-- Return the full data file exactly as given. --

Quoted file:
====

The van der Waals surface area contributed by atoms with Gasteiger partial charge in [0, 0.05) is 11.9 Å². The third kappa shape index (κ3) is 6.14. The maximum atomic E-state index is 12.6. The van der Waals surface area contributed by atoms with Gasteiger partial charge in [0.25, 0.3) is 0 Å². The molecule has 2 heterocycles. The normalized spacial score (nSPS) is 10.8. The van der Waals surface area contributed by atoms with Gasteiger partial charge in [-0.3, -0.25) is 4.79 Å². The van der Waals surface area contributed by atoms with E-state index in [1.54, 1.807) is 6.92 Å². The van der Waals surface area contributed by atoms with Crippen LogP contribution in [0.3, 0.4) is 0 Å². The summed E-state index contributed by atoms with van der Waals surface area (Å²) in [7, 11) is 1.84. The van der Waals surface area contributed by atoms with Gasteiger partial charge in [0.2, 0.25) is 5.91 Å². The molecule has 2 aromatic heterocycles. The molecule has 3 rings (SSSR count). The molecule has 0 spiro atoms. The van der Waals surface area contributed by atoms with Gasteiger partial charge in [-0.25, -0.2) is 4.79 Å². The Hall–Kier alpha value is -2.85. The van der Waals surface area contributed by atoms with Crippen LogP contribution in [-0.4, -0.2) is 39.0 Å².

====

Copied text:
The van der Waals surface area contributed by atoms with Gasteiger partial charge in [0, 0.05) is 11.9 Å². The third kappa shape index (κ3) is 6.14. The maximum atomic E-state index is 12.6. The van der Waals surface area contributed by atoms with Gasteiger partial charge in [0.25, 0.3) is 0 Å². The molecule has 2 heterocycles. The normalized spacial score (nSPS) is 10.8. The van der Waals surface area contributed by atoms with Gasteiger partial charge in [-0.3, -0.25) is 4.79 Å². The van der Waals surface area contributed by atoms with E-state index in [1.54, 1.807) is 6.92 Å². The van der Waals surface area contributed by atoms with Crippen LogP contribution in [0.3, 0.4) is 0 Å². The summed E-state index contributed by atoms with van der Waals surface area (Å²) in [7, 11) is 1.84. The van der Waals surface area contributed by atoms with Gasteiger partial charge in [0.2, 0.25) is 5.91 Å². The molecule has 2 aromatic heterocycles. The molecule has 3 rings (SSSR count). The molecule has 0 spiro atoms. The van der Waals surface area contributed by atoms with Gasteiger partial charge in [-0.25, -0.2) is 4.79 Å². The Hall–Kier alpha value is -2.85. The van der Waals surface area contributed by atoms with Crippen LogP contribution in [-0.4, -0.2) is 39.0 Å².